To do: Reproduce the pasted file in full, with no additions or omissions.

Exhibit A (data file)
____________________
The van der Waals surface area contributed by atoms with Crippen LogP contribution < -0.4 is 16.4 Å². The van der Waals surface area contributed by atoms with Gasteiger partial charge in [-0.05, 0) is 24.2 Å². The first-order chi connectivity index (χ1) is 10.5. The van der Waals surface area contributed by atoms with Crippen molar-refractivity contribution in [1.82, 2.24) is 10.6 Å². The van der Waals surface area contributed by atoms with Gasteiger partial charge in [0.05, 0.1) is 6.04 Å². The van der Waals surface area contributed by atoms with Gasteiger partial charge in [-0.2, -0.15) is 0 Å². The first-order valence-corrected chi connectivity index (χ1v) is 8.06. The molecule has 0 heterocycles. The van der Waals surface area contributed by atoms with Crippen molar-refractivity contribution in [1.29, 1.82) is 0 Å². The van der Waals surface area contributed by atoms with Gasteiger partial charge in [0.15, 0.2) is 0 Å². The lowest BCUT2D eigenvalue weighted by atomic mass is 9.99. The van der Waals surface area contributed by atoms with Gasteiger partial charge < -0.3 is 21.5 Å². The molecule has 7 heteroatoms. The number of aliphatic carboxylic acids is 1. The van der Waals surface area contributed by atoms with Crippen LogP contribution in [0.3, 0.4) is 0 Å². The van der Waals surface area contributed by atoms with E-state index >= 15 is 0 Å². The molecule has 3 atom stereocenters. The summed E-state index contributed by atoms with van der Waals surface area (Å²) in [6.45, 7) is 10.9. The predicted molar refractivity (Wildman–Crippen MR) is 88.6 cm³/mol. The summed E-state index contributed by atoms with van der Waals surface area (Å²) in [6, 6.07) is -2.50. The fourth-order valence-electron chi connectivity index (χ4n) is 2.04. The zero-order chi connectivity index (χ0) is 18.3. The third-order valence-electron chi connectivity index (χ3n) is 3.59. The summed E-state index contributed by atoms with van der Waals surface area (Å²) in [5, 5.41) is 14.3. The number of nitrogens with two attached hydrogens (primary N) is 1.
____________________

The van der Waals surface area contributed by atoms with Crippen LogP contribution < -0.4 is 16.4 Å². The van der Waals surface area contributed by atoms with Gasteiger partial charge in [-0.05, 0) is 24.2 Å². The first-order chi connectivity index (χ1) is 10.5. The van der Waals surface area contributed by atoms with Crippen molar-refractivity contribution in [1.82, 2.24) is 10.6 Å². The van der Waals surface area contributed by atoms with Gasteiger partial charge in [0.05, 0.1) is 6.04 Å². The van der Waals surface area contributed by atoms with Gasteiger partial charge in [-0.2, -0.15) is 0 Å². The first-order valence-corrected chi connectivity index (χ1v) is 8.06. The molecule has 0 heterocycles. The van der Waals surface area contributed by atoms with Crippen molar-refractivity contribution in [1.29, 1.82) is 0 Å². The van der Waals surface area contributed by atoms with Gasteiger partial charge in [0.15, 0.2) is 0 Å². The lowest BCUT2D eigenvalue weighted by atomic mass is 9.99. The van der Waals surface area contributed by atoms with Gasteiger partial charge < -0.3 is 21.5 Å². The molecule has 7 heteroatoms. The number of aliphatic carboxylic acids is 1. The van der Waals surface area contributed by atoms with Crippen LogP contribution in [0.3, 0.4) is 0 Å². The van der Waals surface area contributed by atoms with E-state index >= 15 is 0 Å². The molecule has 3 atom stereocenters. The summed E-state index contributed by atoms with van der Waals surface area (Å²) in [6.45, 7) is 10.9. The predicted molar refractivity (Wildman–Crippen MR) is 88.6 cm³/mol. The summed E-state index contributed by atoms with van der Waals surface area (Å²) in [6, 6.07) is -2.50. The fourth-order valence-electron chi connectivity index (χ4n) is 2.04. The zero-order chi connectivity index (χ0) is 18.3. The third-order valence-electron chi connectivity index (χ3n) is 3.59. The summed E-state index contributed by atoms with van der Waals surface area (Å²) in [5, 5.41) is 14.3. The number of nitrogens with two attached hydrogens (primary N) is 1.